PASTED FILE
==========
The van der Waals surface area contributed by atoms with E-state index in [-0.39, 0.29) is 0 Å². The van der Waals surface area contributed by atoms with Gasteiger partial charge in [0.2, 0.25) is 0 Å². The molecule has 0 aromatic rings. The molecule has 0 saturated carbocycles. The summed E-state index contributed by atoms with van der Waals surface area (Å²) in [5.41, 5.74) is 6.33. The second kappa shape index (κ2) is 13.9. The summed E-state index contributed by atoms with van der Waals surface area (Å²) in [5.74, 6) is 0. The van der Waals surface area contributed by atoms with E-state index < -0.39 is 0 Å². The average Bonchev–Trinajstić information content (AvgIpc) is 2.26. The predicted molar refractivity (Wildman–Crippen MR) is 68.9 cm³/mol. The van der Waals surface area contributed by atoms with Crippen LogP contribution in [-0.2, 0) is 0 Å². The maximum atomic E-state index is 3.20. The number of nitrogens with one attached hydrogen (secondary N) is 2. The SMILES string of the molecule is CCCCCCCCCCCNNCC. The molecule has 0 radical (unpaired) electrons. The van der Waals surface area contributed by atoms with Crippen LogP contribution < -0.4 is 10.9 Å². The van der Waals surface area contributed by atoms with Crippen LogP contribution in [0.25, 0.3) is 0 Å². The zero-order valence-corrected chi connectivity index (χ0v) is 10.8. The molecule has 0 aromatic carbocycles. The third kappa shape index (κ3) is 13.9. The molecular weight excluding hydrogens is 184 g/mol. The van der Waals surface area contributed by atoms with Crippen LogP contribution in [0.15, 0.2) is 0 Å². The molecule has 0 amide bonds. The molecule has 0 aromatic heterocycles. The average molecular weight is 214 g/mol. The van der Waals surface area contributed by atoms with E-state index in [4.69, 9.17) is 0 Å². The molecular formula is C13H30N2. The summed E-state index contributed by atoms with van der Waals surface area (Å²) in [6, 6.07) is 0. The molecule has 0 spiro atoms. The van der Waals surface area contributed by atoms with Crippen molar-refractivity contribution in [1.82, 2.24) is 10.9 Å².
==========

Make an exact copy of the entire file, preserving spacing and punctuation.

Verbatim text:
The van der Waals surface area contributed by atoms with E-state index in [-0.39, 0.29) is 0 Å². The van der Waals surface area contributed by atoms with Gasteiger partial charge in [0.2, 0.25) is 0 Å². The molecule has 0 aromatic rings. The molecule has 0 saturated carbocycles. The summed E-state index contributed by atoms with van der Waals surface area (Å²) in [5.41, 5.74) is 6.33. The second kappa shape index (κ2) is 13.9. The summed E-state index contributed by atoms with van der Waals surface area (Å²) in [5.74, 6) is 0. The van der Waals surface area contributed by atoms with E-state index < -0.39 is 0 Å². The average Bonchev–Trinajstić information content (AvgIpc) is 2.26. The predicted molar refractivity (Wildman–Crippen MR) is 68.9 cm³/mol. The van der Waals surface area contributed by atoms with Crippen LogP contribution in [-0.2, 0) is 0 Å². The maximum atomic E-state index is 3.20. The number of nitrogens with one attached hydrogen (secondary N) is 2. The SMILES string of the molecule is CCCCCCCCCCCNNCC. The molecule has 0 radical (unpaired) electrons. The van der Waals surface area contributed by atoms with Crippen LogP contribution < -0.4 is 10.9 Å². The van der Waals surface area contributed by atoms with Crippen LogP contribution in [0.25, 0.3) is 0 Å². The zero-order valence-corrected chi connectivity index (χ0v) is 10.8. The molecule has 0 aromatic carbocycles. The third kappa shape index (κ3) is 13.9. The molecular weight excluding hydrogens is 184 g/mol. The van der Waals surface area contributed by atoms with Crippen LogP contribution in [0.15, 0.2) is 0 Å². The molecule has 0 amide bonds. The molecule has 0 aromatic heterocycles. The average molecular weight is 214 g/mol. The van der Waals surface area contributed by atoms with E-state index in [4.69, 9.17) is 0 Å². The molecular formula is C13H30N2. The summed E-state index contributed by atoms with van der Waals surface area (Å²) in [6, 6.07) is 0. The molecule has 0 spiro atoms. The van der Waals surface area contributed by atoms with Crippen molar-refractivity contribution in [1.82, 2.24) is 10.9 Å².